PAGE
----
Also, the STI TY856 six-speed manual gearbox that is still attached to the modern WRX STI is rod-shifted and has some of the best shifter feel money can buy. Best of all, the EJ doesn’t leave space for an electric power steering motor – the STI is all hydraulic, baby.
For all its numerous flaws, the EJ is still the go-to in any question relating to Subaru. Travis Pastrana’s Gymkhana STI? EJ powered. Stage rally cars? EJ. Rallycross? Still EJ. Granted, it has decades of research, development, and racing heritage to call back on that the FA just doesn’t have. Still, the answer is always EJ. Not just in motorsports but even on road cars. There is a reason that the WRX STI is still EJ-powered: because it is the seminal work of Subaru. And they’re having trouble letting it go.
Rumors say that the next-generation WRX STI, based on this VB chassis, will be powered by a modified version of the FA24F in the WRX. I’m inclined to believe this because Subaru really cannot justify making this old engine anymore. They officially stopped making the 2.0-liter WRX STI in Japan and the 2.5-liter North America-spec engine is almost surely making a quiet exit from production as we speak, thanks to this 2021 model year being the final one for the current WRX STI.
I think when the next-generation STI debuts with a new engine, celebrations will be mixed. The reasonable and logical side of my brain says that the EJ can’t live forever and it’s ridiculous that Subaru charges customers $40,000 for an engine from 2004. And Subaru, like every automaker, has emissions and fuel economy standards to meet. The passionate side says that we’re losing an automotive institution. The EJ is quirky, weird, but fun, just like Subaru used to be. Now, it’s like everyone else: Trying to relive the glory years with impressive numbers but not capturing the essence of what made them great.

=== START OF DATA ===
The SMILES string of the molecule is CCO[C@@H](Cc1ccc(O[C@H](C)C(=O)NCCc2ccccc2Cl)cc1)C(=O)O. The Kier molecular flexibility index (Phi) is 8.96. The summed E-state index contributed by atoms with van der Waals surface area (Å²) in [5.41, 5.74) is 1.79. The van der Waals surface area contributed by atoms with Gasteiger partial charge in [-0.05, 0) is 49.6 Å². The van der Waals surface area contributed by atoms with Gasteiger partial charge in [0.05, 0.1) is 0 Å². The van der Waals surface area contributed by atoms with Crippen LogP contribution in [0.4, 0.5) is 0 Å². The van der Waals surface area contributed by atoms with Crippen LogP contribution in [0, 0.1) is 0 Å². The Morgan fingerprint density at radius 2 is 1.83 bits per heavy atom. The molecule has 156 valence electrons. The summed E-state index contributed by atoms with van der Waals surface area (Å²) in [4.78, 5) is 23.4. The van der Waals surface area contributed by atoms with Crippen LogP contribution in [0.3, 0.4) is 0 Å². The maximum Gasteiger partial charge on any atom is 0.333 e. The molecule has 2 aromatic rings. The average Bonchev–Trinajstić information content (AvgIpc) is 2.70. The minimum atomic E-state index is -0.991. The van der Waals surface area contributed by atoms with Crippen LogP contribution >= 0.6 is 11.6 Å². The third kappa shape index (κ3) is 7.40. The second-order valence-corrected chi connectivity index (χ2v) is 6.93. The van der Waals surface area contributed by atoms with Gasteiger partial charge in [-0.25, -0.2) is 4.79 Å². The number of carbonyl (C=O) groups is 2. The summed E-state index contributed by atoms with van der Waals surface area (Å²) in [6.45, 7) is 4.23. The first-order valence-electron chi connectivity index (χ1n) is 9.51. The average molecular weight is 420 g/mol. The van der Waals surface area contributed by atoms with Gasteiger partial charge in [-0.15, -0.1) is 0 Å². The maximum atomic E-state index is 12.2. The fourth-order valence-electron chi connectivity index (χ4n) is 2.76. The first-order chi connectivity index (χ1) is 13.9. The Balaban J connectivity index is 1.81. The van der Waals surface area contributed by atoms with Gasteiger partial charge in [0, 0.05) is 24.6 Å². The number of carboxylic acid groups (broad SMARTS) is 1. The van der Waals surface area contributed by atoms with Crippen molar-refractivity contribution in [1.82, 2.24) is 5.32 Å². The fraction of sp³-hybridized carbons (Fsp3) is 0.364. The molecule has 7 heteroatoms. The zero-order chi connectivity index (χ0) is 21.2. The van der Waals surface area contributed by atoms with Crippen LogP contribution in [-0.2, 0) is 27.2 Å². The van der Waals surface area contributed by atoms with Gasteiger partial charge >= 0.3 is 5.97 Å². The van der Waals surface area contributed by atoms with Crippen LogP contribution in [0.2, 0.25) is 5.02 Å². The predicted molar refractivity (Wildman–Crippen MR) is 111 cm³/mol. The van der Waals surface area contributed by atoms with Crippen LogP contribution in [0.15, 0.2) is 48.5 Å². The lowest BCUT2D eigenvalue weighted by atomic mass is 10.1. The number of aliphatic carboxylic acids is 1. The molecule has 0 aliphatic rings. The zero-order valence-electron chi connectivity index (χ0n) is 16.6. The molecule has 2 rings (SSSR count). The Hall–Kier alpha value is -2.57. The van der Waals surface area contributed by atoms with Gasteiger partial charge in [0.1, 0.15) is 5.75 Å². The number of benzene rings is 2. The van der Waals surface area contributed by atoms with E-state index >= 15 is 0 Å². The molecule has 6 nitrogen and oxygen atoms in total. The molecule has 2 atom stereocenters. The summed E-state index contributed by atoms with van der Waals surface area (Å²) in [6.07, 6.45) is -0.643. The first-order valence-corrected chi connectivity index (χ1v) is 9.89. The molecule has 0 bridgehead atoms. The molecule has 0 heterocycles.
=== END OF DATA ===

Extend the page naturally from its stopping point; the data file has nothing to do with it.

The EJ might be a giant pile of garbage for a long-term owner. In my experience, it was the sweetest, most addictive pile of trash I’ve ever owned. My Legacy treated me exceptionally horribly, with all kinds of misfires, expensive sensors, phantom boost leaks, and all-around anxiety about burning a valve, but I still miss it. There were nights where I genuinely worried about my financial security and got pushed to my emotional limits owning that car. Yet, I still miss it.
What we seemingly have in the new 2022 Subaru WRX is a good car, but maybe not a good Subaru. A good Subaru is probably an empirically bad car. But it’s a bad car that makes your eyes flash with dirt rooster tails, stage rallies, and the narrow backroads of Corsica. It’s in the sound, the feel, and the experience. All of that is gone. In its place is another direct-injection 2-point-something liter engine that makes around 270 horsepower with numb electric power steering.
I’ll withhold final judgment until I drive it myself, of course. I hope that I’m wrong and that the era of experience over performance at Subaru isn’t coming to an end. Until then, one thing is certain: Enjoy the rumble of the EJ25 while you can, because it won’t last forever.